27 April–26 May 2007
This major exhibition followed upon internationally acclaimed Vancouver artist Brian Jungen’s celebrated survey exhibition museum tour which travelled to the Museum Villa Stuck (Munich), Witte de With (Rotterdam), the Musée d’art contemporain de Montréal (Montreal), the Vancouver Art Gallery (Vancouver), and the New Museum of Contemporary Art (New York) as well as the artist’s recent solo exhibition at the Tate Modern (London). By critically reappraising and manipulating familiar consumer goods, Jungen produces startling and insightful works that link the social and environmental effects of our globalized trade in mass-produced objects with the status and power of diversion that such commodities selectively transmit.
In Jungen’s well-known series of past works entitled Prototypes for New Understanding, Nike trainers are exploited for their particular status as consumer icons that are promoted by advertising as carriers of distinction. The material features of these objects direct their transformation by the artist into individualized, mask-like sculptures that magnify processes of cultural corruption and assimilation as clearly as they signal dominant assumptions about specific cultural traditions. In the continued process of his ongoing research, Jungen applied similar processes of transposition into material related to contested sites of land use, specifically contrasting the aesthetic and recreational development of “landscape” with a more inherently functional approach to land activity.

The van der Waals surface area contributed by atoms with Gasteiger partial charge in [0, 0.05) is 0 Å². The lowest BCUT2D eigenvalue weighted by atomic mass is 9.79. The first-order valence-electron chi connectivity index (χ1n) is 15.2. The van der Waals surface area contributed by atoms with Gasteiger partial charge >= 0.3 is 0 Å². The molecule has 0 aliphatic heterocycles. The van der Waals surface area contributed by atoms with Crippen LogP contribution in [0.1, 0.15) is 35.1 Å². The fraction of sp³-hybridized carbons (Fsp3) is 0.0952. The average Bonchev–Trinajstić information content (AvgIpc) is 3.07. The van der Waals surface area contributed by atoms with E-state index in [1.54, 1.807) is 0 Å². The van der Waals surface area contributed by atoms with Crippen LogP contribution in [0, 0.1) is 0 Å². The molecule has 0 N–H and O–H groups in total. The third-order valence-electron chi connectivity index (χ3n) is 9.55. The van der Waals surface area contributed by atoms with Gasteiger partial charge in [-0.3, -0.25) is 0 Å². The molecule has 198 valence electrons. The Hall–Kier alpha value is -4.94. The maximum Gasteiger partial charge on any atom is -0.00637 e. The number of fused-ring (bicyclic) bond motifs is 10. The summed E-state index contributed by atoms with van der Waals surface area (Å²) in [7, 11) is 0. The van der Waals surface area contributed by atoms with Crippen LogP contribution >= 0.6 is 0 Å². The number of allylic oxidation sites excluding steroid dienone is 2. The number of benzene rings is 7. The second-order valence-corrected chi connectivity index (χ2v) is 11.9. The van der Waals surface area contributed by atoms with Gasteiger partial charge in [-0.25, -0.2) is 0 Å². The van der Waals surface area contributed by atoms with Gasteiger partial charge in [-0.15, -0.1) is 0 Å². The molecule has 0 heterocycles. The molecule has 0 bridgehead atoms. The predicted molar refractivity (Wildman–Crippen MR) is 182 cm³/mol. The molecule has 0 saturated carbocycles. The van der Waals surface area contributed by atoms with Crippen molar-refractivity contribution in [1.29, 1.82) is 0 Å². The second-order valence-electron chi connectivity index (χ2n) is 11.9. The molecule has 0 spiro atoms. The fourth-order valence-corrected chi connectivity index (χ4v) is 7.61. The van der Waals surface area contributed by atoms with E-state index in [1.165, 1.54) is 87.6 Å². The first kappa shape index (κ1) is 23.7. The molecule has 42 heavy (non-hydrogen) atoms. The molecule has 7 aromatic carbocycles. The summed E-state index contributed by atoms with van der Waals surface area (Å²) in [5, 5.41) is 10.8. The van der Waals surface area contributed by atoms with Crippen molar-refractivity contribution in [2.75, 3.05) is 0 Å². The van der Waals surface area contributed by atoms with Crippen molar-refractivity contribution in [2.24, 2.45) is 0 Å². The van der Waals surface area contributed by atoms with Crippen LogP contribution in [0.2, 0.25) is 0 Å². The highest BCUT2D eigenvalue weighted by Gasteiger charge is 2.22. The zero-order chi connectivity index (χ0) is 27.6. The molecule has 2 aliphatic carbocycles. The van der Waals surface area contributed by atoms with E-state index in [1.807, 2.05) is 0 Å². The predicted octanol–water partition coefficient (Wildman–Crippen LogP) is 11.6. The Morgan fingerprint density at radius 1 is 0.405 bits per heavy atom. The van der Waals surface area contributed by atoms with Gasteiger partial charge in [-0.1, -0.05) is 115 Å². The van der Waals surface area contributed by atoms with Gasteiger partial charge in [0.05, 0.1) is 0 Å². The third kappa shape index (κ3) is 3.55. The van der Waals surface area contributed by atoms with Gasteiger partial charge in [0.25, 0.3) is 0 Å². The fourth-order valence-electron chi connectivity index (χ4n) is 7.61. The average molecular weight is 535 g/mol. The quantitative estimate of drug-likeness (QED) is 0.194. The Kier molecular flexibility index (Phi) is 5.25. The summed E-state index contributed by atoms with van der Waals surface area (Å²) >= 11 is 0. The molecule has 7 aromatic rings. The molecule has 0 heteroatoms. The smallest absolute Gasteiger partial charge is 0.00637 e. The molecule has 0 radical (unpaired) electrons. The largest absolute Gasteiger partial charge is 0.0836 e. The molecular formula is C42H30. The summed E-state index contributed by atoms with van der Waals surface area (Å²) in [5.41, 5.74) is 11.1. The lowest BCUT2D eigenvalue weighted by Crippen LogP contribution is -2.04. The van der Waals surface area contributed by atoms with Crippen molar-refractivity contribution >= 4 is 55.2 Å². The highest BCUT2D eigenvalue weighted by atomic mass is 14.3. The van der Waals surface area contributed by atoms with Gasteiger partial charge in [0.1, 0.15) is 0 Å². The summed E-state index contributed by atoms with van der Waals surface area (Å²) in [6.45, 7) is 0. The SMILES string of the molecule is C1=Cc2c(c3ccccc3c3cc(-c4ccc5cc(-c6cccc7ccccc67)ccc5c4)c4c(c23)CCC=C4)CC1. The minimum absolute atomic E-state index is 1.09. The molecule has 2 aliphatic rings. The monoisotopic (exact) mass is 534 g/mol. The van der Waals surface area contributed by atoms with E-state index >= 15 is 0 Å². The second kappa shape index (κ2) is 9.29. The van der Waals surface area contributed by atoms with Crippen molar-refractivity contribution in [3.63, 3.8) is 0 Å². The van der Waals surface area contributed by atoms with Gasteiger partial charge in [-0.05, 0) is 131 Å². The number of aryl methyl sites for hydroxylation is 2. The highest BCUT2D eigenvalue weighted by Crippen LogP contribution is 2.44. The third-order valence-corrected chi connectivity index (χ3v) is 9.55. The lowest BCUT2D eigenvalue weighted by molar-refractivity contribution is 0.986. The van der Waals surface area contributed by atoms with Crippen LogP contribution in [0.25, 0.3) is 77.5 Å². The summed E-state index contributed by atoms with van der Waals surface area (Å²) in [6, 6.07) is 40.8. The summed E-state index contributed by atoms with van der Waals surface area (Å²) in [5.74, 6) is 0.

For this installation, Jungen’s investigation of various systems of land distribution and competing forms of claim upon it have taken the artist to reappraise the popular cartography of the golf course. In relation to this subject, Jungen’s remarkable and uncanny manipulations of spatial reasoning resulted in several large-scale volumetric sculptures. Another work consisted of eighteen wool-covered templates, precisely cut to scale so as to represent the mapped shapes of each of the First Nations reserves in the metro Vancouver region. Through their forms that resemble raised artificial teeing surfaces, the objects hinge geographical representation with sports and gaming, and the historical weight of the trade blanket with the impact of the golfing green.
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